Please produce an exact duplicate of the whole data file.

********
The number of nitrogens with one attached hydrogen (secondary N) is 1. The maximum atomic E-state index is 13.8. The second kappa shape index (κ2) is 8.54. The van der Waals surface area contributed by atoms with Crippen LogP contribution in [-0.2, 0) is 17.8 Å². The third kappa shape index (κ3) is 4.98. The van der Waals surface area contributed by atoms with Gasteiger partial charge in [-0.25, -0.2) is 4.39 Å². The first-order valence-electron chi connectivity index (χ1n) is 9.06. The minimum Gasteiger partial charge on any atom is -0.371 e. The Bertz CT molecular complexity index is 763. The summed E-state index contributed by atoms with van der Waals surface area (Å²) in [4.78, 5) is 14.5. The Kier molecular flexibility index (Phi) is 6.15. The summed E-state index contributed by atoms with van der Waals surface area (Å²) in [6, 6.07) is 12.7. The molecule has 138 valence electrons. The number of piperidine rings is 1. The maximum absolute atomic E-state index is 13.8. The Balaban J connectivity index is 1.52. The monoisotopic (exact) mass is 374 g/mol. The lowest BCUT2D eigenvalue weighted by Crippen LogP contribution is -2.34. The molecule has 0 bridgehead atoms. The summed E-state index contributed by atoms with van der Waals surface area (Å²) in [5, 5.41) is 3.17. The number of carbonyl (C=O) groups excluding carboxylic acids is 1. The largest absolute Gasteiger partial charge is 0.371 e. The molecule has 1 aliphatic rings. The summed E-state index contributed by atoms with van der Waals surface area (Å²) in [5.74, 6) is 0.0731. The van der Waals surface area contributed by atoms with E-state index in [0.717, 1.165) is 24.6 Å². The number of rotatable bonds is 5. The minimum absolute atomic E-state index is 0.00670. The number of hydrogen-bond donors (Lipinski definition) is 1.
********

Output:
The number of nitrogens with one attached hydrogen (secondary N) is 1. The maximum atomic E-state index is 13.8. The second kappa shape index (κ2) is 8.54. The van der Waals surface area contributed by atoms with Crippen LogP contribution in [-0.2, 0) is 17.8 Å². The third kappa shape index (κ3) is 4.98. The van der Waals surface area contributed by atoms with Gasteiger partial charge in [-0.25, -0.2) is 4.39 Å². The first-order valence-electron chi connectivity index (χ1n) is 9.06. The minimum Gasteiger partial charge on any atom is -0.371 e. The Bertz CT molecular complexity index is 763. The summed E-state index contributed by atoms with van der Waals surface area (Å²) in [4.78, 5) is 14.5. The Kier molecular flexibility index (Phi) is 6.15. The summed E-state index contributed by atoms with van der Waals surface area (Å²) in [6, 6.07) is 12.7. The molecule has 138 valence electrons. The number of piperidine rings is 1. The maximum absolute atomic E-state index is 13.8. The Balaban J connectivity index is 1.52. The monoisotopic (exact) mass is 374 g/mol. The lowest BCUT2D eigenvalue weighted by Crippen LogP contribution is -2.34. The molecule has 0 bridgehead atoms. The summed E-state index contributed by atoms with van der Waals surface area (Å²) in [5, 5.41) is 3.17. The number of carbonyl (C=O) groups excluding carboxylic acids is 1. The largest absolute Gasteiger partial charge is 0.371 e. The molecule has 1 aliphatic rings. The summed E-state index contributed by atoms with van der Waals surface area (Å²) in [5.74, 6) is 0.0731. The van der Waals surface area contributed by atoms with E-state index in [0.717, 1.165) is 24.6 Å². The number of rotatable bonds is 5. The minimum absolute atomic E-state index is 0.00670. The number of hydrogen-bond donors (Lipinski definition) is 1.